A teacher driven to make music accessible to all, even for blind students

Secondary School music coordinator Ng Sheh Feng with Secondary 1 student Lawrence Gabriel V Angel, who has visual impairment, and Secondary 2 student Darleene Hiap.
Secondary School music coordinator Ng Sheh Feng with Secondary 1 student Lawrence Gabriel V Angel, who has visual impairment, and Secondary 2 student Darleene Hiap.PHOTO: MOE

SINGAPORE - Music teacher Ng Sheh Feng is on a mission - to debunk the myth that music is only for "atas" (upper-class) people.

In the last three years, the Ahmad Ibrahim Secondary School music coordinator has exposed students - many of whom come from less affluent families - to concerts, mentorship by Yong Siew Toh Conservatory of Music students, arts internships and lunchtime concerts.

She even went out of her way to arrange for two visually-impaired girls to take O-level music - a first for Singapore. They passed the exam and hope to continue pursuing music.

She was one of eight recipients of the President's Award for Teachers this year.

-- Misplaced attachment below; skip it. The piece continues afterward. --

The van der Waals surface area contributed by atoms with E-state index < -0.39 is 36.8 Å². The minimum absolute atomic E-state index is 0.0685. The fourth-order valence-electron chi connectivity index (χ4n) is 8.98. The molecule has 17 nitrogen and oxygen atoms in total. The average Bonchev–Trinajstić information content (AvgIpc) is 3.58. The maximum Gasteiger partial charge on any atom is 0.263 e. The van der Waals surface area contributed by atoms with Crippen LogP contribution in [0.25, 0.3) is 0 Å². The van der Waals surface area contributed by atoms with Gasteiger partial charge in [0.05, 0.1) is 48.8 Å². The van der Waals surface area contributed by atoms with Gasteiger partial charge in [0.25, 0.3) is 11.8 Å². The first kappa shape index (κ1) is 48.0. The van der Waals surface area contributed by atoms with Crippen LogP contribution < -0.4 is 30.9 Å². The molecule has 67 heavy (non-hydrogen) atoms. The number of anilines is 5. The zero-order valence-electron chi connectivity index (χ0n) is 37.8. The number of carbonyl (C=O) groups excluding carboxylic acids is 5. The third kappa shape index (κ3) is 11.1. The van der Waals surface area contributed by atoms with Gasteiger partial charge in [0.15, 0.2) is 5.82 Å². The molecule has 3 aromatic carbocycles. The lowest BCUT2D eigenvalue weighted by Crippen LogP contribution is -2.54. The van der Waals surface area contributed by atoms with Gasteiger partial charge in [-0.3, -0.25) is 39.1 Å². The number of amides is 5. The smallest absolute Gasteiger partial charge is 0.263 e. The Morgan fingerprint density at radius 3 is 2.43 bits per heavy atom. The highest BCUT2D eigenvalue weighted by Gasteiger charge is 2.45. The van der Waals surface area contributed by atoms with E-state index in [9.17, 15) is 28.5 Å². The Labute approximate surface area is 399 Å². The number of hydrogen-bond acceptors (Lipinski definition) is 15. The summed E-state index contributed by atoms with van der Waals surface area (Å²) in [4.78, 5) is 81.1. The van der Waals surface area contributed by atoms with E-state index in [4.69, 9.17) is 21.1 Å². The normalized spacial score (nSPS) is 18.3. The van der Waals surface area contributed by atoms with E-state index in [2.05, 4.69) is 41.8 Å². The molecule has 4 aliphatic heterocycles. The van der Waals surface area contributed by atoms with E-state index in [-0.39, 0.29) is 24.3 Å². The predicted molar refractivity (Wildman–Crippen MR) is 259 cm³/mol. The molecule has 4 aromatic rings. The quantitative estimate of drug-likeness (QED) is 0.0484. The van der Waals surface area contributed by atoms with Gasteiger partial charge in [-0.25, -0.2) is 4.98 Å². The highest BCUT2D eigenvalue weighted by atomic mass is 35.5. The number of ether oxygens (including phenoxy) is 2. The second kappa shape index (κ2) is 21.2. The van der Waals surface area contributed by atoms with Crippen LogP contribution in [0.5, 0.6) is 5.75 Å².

The 36-year-old, who played the piano since young and picked up singing in her 20s, recalled how she could not initially find an answer for the two girls who asked if they could learn music as an O-level subject.

"I had not taught visually-impaired students, and I didn't know if it was possible for music," she said.

But she spent the next year or so experimenting with different ways of teaching and assessing them, including replacing musical notation with an essay, using braille scores and reading out powerpoint slides and recording lessons.

She worked with the Ministry of Education and the Singapore Examinations and Assessment Board in the process.

 

Still, she sensed a lack of interest in music among students when she was posted to her secondary school in 2015.

"There was a social stigma that music is only for the elite," she said, adding that she faced resistance from parents, some of whom felt music was not a practical subject.

"Our mission is to make music more accessible to all students, no matter their background. As long as they are willing to work hard, we will do what we can to get them there. We want to give them all sorts of experiences and exposure to raise their social-cultural capital."

She and a few other music teachers came up with a four-year programme laying the foundation for students in the first two years and preparing them in the later years for the O-level music. Her school now has 23 students taking music across all levels.

"We have managed to make music cool and more students see it as a possible pathway," said the head of department for partnerships.